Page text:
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Determine Activity that caused Exception in TryCatch Activity RRS feed

  • Question

  • Is there is a way to determine which Activity caused the exception in the Catch block of a TryCatch activity.  I looked in the Exception.Data property but did not find any additional info to help me determine which Activity threw the Exception. 

    Is there another built in mechanism in Workflow that would help me figure this out.

    Thanks,

    Phelge

    Monday, November 9, 2009 11:57 PM

Answers

  • If you want to know which is the offending activity, you will need to set up tracking (please look at the samples here %samplesRoot%\WF\Basic\Tracking; this video also will give you an overview http://channel9.msdn.com/shows/10-4/10-4-Episode-24-Monitoring-Workflow-Services/). However, please note that you won't be able to consume this data directly in your workflow.

    Leon Welicki
    Program Manager, WF


    Actually, its pretty easy to consume this in your workflow, for example you could add the WhosFaultWasThat extension below to your workflowInvoker(or app or whatever you are using), and then get information from it in your catch.

    public class WhosFaultWasThat : TrackingParticipant
    {
        public string Name { get; set; }
    
        protected override void Track(TrackingRecord trackingRecord, TimeSpan timeout)
        {
            if (trackingRecord is FaultPropagationRecord)
            {
                Name = ((FaultPropagationRecord)trackingRecord).FaultSource.Name;
            }
        }
    }

    new Catch<Exception>()
    {
        Action = new ActivityAction<Exception>()
        {
            Handler = new WriteLine()
            {
                Text = new InArgument<string>(
                  env => env.GetExtension<WhosFaultWasThat>().Name )
            }
        }
    }

    *Please note, this is the quick and dirty solution, and you would be much better of configuring the correct tracking profile rather then using the type checking, however that is a little more difficult to show as a compact solution.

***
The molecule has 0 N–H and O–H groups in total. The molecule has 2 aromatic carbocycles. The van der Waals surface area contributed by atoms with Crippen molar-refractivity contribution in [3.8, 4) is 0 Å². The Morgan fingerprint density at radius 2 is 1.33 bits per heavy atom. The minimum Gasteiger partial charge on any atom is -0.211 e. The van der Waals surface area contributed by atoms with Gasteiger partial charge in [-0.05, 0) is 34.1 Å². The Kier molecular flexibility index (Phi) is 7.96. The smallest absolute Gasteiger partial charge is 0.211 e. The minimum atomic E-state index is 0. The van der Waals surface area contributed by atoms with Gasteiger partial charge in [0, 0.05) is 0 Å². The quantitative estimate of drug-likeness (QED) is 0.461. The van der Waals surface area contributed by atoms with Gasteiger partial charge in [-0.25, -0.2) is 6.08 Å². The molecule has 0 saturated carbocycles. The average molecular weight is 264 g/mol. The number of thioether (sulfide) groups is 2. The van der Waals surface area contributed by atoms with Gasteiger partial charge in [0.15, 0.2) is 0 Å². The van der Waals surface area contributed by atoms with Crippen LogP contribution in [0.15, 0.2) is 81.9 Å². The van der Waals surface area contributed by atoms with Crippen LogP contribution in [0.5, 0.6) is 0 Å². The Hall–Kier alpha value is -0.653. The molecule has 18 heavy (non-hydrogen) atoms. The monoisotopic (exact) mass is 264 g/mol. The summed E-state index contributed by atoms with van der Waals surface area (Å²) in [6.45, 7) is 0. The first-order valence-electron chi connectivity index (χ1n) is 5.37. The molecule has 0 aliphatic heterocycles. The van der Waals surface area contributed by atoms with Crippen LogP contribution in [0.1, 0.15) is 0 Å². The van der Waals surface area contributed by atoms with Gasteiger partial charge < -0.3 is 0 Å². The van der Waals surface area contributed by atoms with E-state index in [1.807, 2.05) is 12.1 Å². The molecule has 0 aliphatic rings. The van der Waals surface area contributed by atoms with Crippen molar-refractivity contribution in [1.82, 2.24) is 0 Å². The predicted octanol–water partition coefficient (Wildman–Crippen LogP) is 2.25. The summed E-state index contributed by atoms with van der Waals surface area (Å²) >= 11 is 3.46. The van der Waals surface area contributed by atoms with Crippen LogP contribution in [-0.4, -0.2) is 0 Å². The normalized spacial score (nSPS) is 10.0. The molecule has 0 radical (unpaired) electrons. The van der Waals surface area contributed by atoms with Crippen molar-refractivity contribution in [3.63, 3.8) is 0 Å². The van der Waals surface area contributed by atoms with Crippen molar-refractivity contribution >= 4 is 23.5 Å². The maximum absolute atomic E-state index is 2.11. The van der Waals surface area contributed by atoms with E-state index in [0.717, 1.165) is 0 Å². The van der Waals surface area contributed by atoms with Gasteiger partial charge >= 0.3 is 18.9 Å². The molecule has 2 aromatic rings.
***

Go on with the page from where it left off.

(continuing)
Tuesday, November 24, 2009 11:28 PM

All replies

  • The information does seem to be there as part of a FaultContext but all of this is internal so there is no way of getting at it. As far as I can tell there is no standard way to get at the offending activity. You get the stack trace but that isn't going to give you more that the offending activity class name.

    I think you best option would be to add a custom tracker so you can check what the previously executed activity is.
    Tuesday, November 10, 2009 7:50 AM
  • If you want to know which is the offending activity, you will need to set up tracking (please look at the samples here %samplesRoot%\WF\Basic\Tracking; this video also will give you an overview http://channel9.msdn.com/shows/10-4/10-4-Episode-24-Monitoring-Workflow-Services/). However, please note that you won't be able to consume this data directly in your workflow.

    Leon Welicki
    Program Manager, WF

    Tuesday, November 24, 2009 10:51 PM
  • If you want to know which is the offending activity, you will need to set up tracking (please look at the samples here %samplesRoot%\WF\Basic\Tracking; this video also will give you an overview http://channel9.msdn.com/shows/10-4/10-4-Episode-24-Monitoring-Workflow-Services/). However, please note that you won't be able to consume this data directly in your workflow.

    Leon Welicki
    Program Manager, WF


    Actually, its pretty easy to consume this in your workflow, for example you could add the WhosFaultWasThat extension below to your workflowInvoker(or app or whatever you are using), and then get information from it in your catch.

    public class WhosFaultWasThat : TrackingParticipant
    {
        public string Name { get; set; }
    
        protected override void Track(TrackingRecord trackingRecord, TimeSpan timeout)
        {
            if (trackingRecord is FaultPropagationRecord)
            {
                Name = ((FaultPropagationRecord)trackingRecord).FaultSource.Name;
            }
        }
    }

    new Catch<Exception>()
    {
        Action = new ActivityAction<Exception>()
        {
            Handler = new WriteLine()
            {
                Text = new InArgument<string>(
                  env => env.GetExtension<WhosFaultWasThat>().Name )
            }
        }
    }

    *Please note, this is the quick and dirty solution, and you would be much better of configuring the correct tracking profile rather then using the type checking, however that is a little more difficult to show as a compact solution.
    Tuesday, November 24, 2009 11:28 PM